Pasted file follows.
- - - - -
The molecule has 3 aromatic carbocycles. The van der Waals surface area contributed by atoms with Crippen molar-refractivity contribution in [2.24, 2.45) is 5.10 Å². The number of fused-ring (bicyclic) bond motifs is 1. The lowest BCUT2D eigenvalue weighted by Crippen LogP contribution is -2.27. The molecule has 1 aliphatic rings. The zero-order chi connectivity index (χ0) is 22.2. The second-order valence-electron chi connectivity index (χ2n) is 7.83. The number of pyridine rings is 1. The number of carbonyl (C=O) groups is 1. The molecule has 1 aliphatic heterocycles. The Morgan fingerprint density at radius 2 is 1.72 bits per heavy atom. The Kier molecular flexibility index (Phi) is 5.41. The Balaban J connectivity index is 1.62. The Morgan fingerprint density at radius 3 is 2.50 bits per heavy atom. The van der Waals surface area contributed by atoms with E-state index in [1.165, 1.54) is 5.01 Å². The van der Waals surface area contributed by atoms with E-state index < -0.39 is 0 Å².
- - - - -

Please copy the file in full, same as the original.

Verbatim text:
The molecule has 3 aromatic carbocycles. The van der Waals surface area contributed by atoms with Crippen molar-refractivity contribution in [2.24, 2.45) is 5.10 Å². The number of fused-ring (bicyclic) bond motifs is 1. The lowest BCUT2D eigenvalue weighted by Crippen LogP contribution is -2.27. The molecule has 1 aliphatic rings. The zero-order chi connectivity index (χ0) is 22.2. The second-order valence-electron chi connectivity index (χ2n) is 7.83. The number of pyridine rings is 1. The number of carbonyl (C=O) groups is 1. The molecule has 1 aliphatic heterocycles. The Morgan fingerprint density at radius 2 is 1.72 bits per heavy atom. The Kier molecular flexibility index (Phi) is 5.41. The Balaban J connectivity index is 1.62. The Morgan fingerprint density at radius 3 is 2.50 bits per heavy atom. The van der Waals surface area contributed by atoms with E-state index in [1.165, 1.54) is 5.01 Å². The van der Waals surface area contributed by atoms with E-state index < -0.39 is 0 Å².